Major indexes in Asia were mostly higher on Friday although the Australian benchmark tracked lower. Wall Street, for its part, closed its Thursday session with slight losses amid political concerns.
Japan's benchmark Nikkei 225 index rose 0.22 percent in early trade. The index had touched a fresh 26-year high in the last session, but pulled back from that level later in the day.
Automakers and financials were mostly higher on Friday. Mitsubishi Motors rose 1.29 percent, outperforming other major auto stocks, with heavyweight Toyota higher by 0.12 percent in the morning. Among technology names, Nintendo rose 2.5 percent, extending gains following its Thursday release of new Nintendo Switch accessories.
In South Korea, the Kospi tacked on 0.17 percent. Automakers were in positive territory, although technology and manufacturing plays traded mixed. Index heavyweight Samsung Electronics rose 0.36 percent in early trade while rival SK Hynix was lower by 0.27 percent.
Down Under, the S&P/ASX 200 was little changed, trading 0.06 percent below the flat line. Major mining stocks were lower in the early going, with Rio Tinto losing 0.63 percent and BHP edging down by 0.06 percent.
U.S. stocks closed lower on Thursday as investors focused on the likelihood of a government shutdown. That came despite corporates stateside posting solid quarterly earnings: As of Wednesday, 78 percent of S&P 500 companies that have reported topped expectations, according to Thomson Reuters I/B/E/S.
Still, the immediate focus for markets stateside remained a Friday deadline for the U.S. Congress to pass a stopgap funding bill.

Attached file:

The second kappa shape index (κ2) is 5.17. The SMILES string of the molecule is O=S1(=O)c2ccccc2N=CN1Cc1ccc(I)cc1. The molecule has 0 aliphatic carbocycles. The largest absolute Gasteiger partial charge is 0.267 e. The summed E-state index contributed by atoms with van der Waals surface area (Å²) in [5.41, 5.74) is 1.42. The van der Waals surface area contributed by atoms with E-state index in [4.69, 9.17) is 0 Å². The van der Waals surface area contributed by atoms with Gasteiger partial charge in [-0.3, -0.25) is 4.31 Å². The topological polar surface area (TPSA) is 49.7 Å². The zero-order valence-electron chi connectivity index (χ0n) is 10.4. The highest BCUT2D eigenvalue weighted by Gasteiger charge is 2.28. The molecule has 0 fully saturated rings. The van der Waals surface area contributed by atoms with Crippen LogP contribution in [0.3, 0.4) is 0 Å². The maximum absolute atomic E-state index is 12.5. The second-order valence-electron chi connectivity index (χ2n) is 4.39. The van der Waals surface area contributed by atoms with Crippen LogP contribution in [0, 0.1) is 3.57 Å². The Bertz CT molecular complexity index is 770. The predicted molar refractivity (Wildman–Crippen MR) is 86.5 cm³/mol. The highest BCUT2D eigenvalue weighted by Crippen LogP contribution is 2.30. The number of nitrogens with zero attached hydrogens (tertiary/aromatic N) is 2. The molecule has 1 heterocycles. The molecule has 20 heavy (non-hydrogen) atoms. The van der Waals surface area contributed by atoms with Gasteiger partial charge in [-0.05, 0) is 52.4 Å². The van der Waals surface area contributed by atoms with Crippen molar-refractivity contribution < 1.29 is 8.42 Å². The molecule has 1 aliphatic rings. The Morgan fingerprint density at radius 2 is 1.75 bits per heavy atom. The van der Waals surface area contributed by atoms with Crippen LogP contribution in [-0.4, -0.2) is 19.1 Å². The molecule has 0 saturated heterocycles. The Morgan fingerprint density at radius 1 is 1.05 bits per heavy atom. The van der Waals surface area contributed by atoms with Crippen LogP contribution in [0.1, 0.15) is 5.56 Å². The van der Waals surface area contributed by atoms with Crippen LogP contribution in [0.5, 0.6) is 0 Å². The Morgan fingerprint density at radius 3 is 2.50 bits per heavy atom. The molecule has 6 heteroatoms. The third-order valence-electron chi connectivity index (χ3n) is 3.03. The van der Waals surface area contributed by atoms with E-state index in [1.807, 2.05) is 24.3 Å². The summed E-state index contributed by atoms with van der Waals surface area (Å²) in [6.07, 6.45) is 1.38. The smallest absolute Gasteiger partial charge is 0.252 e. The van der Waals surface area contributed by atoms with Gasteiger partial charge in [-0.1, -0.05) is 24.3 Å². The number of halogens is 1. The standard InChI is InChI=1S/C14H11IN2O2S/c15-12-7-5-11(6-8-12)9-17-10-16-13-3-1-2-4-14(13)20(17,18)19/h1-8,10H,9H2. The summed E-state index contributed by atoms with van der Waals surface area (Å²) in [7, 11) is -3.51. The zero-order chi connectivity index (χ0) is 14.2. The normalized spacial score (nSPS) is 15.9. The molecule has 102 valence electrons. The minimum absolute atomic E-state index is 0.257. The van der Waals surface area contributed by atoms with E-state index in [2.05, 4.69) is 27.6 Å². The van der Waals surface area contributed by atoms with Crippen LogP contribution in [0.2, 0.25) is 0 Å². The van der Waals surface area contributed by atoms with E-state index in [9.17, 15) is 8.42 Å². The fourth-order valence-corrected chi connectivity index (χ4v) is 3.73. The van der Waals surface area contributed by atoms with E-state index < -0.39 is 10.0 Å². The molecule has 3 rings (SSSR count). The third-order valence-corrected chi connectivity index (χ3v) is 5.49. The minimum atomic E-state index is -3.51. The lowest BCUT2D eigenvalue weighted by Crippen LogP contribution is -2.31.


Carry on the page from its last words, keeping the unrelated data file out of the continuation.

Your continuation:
In light of that, the Dow Jones industrial average declined 0.37 percent, or 97.84 points, to close at 26,017.81.
The dollar was steady after edging down in the last session ahead of the looming Friday deadline stateside. The dollar index, which tracks the U.S. currency against six major peers, traded at 90.495 at 8:27 a.m. HK/SIN after falling as low as 90.113 overnight.
Weakness in the dollar saw the euro and British pound hold onto overnight gains. The greenback also drifted lower against the yen to fetch 110.87, compared to Thursday's close of 111.05.
The Australian dollar rose to trade at $0.8019 in the wake of strong China economic data released in the previous session.
Japan's SoftBank Group on Thurday became Uber's largest shareholder after it officially closed a high-profile deal with the ride-hailing company. The deal had valued Uber at around $48 billion, which was a discount to a previous valuation of nearly $70 billion. SoftBank shares were off by 0.4 percent in early trade, underperforming most other Japanese tech stocks, which traded higher.
Meanwhile, Ping An Insurance Group has raised almost $1 billion in funding ahead of a planned listing of a medical data unit, Reuters reported, citing sources. Ping An said in a Thursday statement that it was "proactively developing" technologies that supported its main business, but advised "caution when dealing in the securities" of the company.
What's on tap
Here's the economic calendar for Friday (all times in HK/SIN):9:30 a.m.: China fourth-quarter industrial capacity utilization4:45 p.m.: Hong Kong business confidence